In the comments on yesterday's post, Ran Ari-Gur raised the possibility that sentence-initial conjunctions are verbally and plenarily inspired of God, just as singular they is. Ran's evidence came from a sample consisting of the first 80 verses of Genesis in the original Hebrew and in the King James translation. I decided to check more systematically, and so this morning I downloaded the entire KJV and (wrote a script that) counted.
Out of 791,524 total words, there appear to be 12,846 instances of sentence-initial and, for a frequency of 16,229 per million. This is more than four times the rate of sentence-initial and in the COCA "spoken" section (4,048 per million), and more than 60 times the pathetic 263 per million of secular academic prose:
(Here as often, the vernacular is more theologically correct. But even in the darkest groves of academe, a significant glimmer of the divine spark remains: sentence-initial and, at 263 per million, is still much commoner in academic prose than nevertheless in all positions, with an academic frequency of 82 per million, and about the same as therefore, with an academic frequency of 278 per million.)
My script also counted 1,558 instances of sentence-initial but in the KJV, for a frequency of 1,968 per million. This time, the COCA spoken rate comes close, at 1777.0 per million, while even among apostate academics, the rate of 490 per million approaches a quarter of the divine norm.
(In both cases, there is a hint that overall American rates of initial-conjunction use may be gradually becoming more godly.)
I should also note that my copy of the KJV text includes 51,693 total instances of and in all positions, for a rate of 65,308 per million, and that sentence-initial and is thus 24.9% of the total. In comparison, in COCA's spoken section, sentence-initial and is 15.2% of total and uses, whose aggregate frequency is 26,546 per million. In the academic section, the aggregate frequency of and is slightly higher, at 30,312 per million, but the proportion of sentence-initial and is merely 0.9%. This does suggest that academics may have been influenced by the godless "No Initial Coordinators" movement (though alternatively, they may just have longer sentences and fancier options for discourse connectives).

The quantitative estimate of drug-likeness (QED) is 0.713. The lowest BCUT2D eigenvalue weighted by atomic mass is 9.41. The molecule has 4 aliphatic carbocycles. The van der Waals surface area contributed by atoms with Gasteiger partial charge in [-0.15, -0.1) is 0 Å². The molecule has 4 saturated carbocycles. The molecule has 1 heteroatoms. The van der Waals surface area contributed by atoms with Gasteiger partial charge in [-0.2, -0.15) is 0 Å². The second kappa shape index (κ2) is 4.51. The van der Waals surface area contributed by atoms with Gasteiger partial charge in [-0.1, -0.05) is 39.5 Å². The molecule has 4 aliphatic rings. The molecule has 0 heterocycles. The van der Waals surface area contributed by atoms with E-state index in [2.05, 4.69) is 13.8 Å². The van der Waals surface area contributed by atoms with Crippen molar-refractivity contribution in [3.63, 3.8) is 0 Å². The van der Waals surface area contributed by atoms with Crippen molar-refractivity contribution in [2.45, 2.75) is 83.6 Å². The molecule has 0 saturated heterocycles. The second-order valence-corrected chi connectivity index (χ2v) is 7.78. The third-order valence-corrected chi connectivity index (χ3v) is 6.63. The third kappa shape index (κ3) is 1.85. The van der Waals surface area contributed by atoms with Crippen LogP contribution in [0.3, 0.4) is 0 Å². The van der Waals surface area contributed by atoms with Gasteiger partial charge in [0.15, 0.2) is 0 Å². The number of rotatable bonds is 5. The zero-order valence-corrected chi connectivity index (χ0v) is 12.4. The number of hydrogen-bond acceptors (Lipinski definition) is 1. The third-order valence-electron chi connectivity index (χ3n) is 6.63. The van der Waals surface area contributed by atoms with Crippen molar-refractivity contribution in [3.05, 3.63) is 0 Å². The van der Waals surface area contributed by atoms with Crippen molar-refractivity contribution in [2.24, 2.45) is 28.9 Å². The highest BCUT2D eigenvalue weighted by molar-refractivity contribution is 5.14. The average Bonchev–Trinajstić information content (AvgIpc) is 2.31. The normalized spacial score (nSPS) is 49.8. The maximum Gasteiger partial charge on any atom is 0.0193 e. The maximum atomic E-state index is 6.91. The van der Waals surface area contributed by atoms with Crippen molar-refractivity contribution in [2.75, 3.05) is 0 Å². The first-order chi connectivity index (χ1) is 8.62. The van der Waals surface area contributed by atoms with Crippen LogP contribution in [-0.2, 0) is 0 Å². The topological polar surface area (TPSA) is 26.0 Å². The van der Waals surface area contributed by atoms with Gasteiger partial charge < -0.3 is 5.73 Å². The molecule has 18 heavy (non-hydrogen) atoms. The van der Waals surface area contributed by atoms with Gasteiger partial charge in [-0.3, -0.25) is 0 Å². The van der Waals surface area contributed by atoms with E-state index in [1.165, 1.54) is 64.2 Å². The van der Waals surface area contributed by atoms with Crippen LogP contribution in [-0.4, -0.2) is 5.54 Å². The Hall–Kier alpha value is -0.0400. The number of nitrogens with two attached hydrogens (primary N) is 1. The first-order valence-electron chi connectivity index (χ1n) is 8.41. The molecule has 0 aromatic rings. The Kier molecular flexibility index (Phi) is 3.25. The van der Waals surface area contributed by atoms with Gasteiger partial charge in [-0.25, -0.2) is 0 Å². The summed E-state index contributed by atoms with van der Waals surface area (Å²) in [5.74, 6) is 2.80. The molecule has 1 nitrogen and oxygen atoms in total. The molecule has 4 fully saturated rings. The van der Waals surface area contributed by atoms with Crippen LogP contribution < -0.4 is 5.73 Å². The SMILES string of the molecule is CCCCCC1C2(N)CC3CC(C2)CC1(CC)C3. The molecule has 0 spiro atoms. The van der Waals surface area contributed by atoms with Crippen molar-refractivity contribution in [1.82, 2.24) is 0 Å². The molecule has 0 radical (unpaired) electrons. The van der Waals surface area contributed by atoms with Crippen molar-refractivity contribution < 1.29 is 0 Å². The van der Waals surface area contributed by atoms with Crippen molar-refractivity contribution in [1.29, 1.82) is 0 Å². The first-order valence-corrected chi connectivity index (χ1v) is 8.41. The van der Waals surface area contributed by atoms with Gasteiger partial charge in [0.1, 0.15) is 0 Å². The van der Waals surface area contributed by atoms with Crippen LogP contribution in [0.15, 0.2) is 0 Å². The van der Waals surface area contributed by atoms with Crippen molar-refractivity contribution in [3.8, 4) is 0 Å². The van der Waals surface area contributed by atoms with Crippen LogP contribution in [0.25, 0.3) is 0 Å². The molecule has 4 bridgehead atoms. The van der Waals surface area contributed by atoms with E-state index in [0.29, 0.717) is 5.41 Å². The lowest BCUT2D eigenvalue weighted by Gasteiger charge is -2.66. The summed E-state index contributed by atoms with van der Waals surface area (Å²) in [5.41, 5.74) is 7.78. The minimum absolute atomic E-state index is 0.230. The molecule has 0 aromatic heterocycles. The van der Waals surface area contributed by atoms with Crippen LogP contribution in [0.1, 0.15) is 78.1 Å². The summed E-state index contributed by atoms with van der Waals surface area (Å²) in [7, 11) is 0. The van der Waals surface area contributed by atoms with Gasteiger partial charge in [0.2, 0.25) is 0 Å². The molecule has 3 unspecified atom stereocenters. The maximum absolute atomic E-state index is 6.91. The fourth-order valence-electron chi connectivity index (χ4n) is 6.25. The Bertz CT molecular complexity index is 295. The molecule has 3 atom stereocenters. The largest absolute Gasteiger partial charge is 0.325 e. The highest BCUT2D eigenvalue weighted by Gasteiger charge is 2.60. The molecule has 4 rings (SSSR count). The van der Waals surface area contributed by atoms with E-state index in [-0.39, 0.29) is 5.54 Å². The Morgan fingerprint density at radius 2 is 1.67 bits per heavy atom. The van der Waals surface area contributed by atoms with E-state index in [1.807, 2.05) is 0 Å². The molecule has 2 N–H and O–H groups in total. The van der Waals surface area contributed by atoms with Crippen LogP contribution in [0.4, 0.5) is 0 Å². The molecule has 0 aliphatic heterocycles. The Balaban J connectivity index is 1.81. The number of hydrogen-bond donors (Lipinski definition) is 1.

In the case of but, the KJV text exhibits a proportion of 39% sentence-initial use, while COCA shows 37.9% in the spoken section and 18.2% in the sample of academic prose.
All this suggests another line of marginally blasphemous coffee mugs and t-shirts:
(This garment is purely a stylistic supplement, in addition to being hypothetical: Anti-zombie effects have not been demonstrated in clinical trials.)
Also in yesterday's comments, D.O. looked at "the ultimate piece of formal writing in the U.S., the Constitution", and found several instances of initial conjunctions, suggesting in addition that the Supreme Court "is also not shy in using sentence initial conjunctions". So I poured another cup of coffee, and decided to extend this morning's Breakfast Experiment™ by running a script over the roughly 30,000 files in the historical archive of SCOTUS opinions and other documents that I recently got from Jerry Goldman at oyez.org and Tim Stanley at justia.com. I grouped these files into five-year periods from 1801 to 2005 (e.g. 1801-1805, 1806-1810, etc.), and counted the frequency of sentence-initial and and but in each time-slice:
There is pretty clearly some structure here — and it's unlikely to be a sampling artefact, since the number of words per time-slice varies from 237,080 in 1801-1805 to 6,941,126 in 1981-1985, with a mean of 2,762,138. The 1831-1835 slice has 1,088,581, and after that, every sample has at least a million words, except for 1841-1845 with 885,229, and 1861-1865 with 994,278. (Of course, the number of authors per year is much lower, and stylistic variation among individual justices and clerks is a plausible source of year-to-year variation.)
After two centuries of apparent decline, the use of sentence-initial coordinators seems to have been rebounding a bit recently — here are the year-by-year frequencies from 1980 to 2005:
I think there's a plausible prima facie case for some genuine variation over time here, but there's a lot of checking to do before concluding that the changes are as depicted, much less venturing any specific explanation for them.
One thing is clear, though. For the past two centuries the U.S. Supreme Court has been using sentence-initial and at rates substantially higher than those found in COCA's "academic" section: the SCOTUS median is 563 per million, compared to the COCA academic-section frequency of 263 per million. And similarly for sentence-initial but, where the SCOTUS median of 852 per million compares to the COCA academic-section value of 490. The Supremes still fall well short of the divine ideal, however, at least on this dimension.